Monday, October 15, 2007
This week’s reading is extremely applicable. It can help us to re envision Ithaca and develop a sustainable 10 year plan for public transit in Ithaca. Ithaca as well as the surrounding cities and towns are extremely scenic. There is so much to see in Ithaca and so many places that could potentially serve as transit hubs. An above ground transit system that is fully integrated and non intrusive could be designed to fit the character of Ithaca and surrounding areas. It could connect Ithaca to surrounding hubs and make Ithaca a much more desirable place to be. As a college student I love the idea of incorporating a more developed transit system. I think that it would be extremely exciting to experience not only Ithaca but surrounding communities as well.
Transportation has always been an interest in my life. When I was young, all I wanted to do was be an engineer on a train. Though I have now moved on to being an actual engineer, my interest in trains stays. This past summer, I was fortunate to have saved up enough money to afford to travel around in
My first gripe, which goes back to my youthful love of trains, is how pitiful the train system in the
My second gripe, though still on trains, is with city transportation. I grew up on
My third and final rant is on bicycle transportation. I would be terrified to ride a bike anywhere in
WHEN: Wednesday, October 17, 2007, 5-7pm
WHERE: Sibley 211
Pizza and Refreshments will be served!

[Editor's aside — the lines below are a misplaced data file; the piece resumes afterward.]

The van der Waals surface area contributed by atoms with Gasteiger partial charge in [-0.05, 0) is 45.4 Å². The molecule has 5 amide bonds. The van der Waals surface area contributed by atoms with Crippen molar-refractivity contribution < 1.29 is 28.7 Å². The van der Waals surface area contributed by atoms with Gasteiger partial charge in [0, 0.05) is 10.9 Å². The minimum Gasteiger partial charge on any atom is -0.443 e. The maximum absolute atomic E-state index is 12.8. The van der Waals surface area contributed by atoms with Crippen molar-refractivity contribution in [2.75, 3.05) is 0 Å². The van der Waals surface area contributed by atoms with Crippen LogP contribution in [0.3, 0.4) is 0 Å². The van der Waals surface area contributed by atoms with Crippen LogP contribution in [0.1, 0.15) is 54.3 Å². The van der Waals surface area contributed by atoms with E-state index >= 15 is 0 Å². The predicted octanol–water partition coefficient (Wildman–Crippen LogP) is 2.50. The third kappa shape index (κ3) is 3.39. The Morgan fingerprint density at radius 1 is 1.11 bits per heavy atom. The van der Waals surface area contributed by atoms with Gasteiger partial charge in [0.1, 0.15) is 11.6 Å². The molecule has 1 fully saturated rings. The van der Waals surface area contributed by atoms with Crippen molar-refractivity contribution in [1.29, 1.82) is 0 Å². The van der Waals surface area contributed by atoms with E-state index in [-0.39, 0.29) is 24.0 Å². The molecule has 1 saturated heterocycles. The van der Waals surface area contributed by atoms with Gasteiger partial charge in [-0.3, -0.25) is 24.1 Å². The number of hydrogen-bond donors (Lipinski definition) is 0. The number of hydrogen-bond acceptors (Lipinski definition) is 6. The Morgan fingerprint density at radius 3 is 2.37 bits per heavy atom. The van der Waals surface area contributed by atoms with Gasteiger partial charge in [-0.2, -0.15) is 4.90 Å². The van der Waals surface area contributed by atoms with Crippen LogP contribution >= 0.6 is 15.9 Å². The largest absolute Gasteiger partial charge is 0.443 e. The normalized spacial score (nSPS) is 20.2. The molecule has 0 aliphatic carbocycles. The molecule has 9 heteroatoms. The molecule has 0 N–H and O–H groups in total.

New York – A Documentary: The City and the World
PBS documentary on the history of New York City, deals with Urban Renewal,urban decline and the role of Robert Moses, and includes the opposition to Moses led by people like Jane Jacobs. Focuses mostly on urban renewal, historic preservation and planning-related topics.
UC = Unintended consequence
Creation/Extension/Modification of Heavy Rail
UC: Large investment = heavy commitment to the technology for a long time. Are we close to developing better technologies to heavy rail, or is it worth the large investment that may take decades to pay dividends?
UC: Incompatibility with existing rail structures. High upfront cost locks adopters into the technology for many years requiring us to ask, “If we are going to make a large upfront investment in a new technology, is this technology the best?”
Dedicated lanes/preferential treatment for trams and buses
UC: Creation of a situation where roads are freed up for drivers. The more successful the program becomes, the more enticing it is to drive, because the roads are becoming freer of cars. Policy potentially is limited in the effect it can have because its own success could work against itself.
Integration of payment among different modes of public transport in a city
UC: Other than a little extra administrative headache/cost, this seems like a wise idea without much downside.
Coordinating land use and transit
UC: Any restrictive land use policy runs the risk of being seen as anti-business. The use of categorizing land parcels to restrict parking for example may sit poorly with some business owners and may have a serious affect on that cities ability to attract and keep important businesses.
Use of low-carriage trams
UC: Difficult to see a downside here.
UC: Restricting parking = expensive parking... yes always, unless gov't eminent domains all private parking. "Hmm mmm hummm mummm". Yes I'm humming the old Soviet National Anthem. Only the wealthy will be driving and parking. Earth-firsters don’t care, but what about you social justicers?
UC: Does allowing graffiti artists a legal palette for their work discourage graffiti from spreading, or are you creating more graffiti artists. Very difficult to answer. Best way is likely trial and error.
Restricting larger truck traffic
UC: Again, this measure comes at a cost of being seen as very business unfriendly. Quite probably, this puts downtown businesses at a further disadvantage to suburban stores that already have shipping/transportation/parking advantages over thier inner city competition.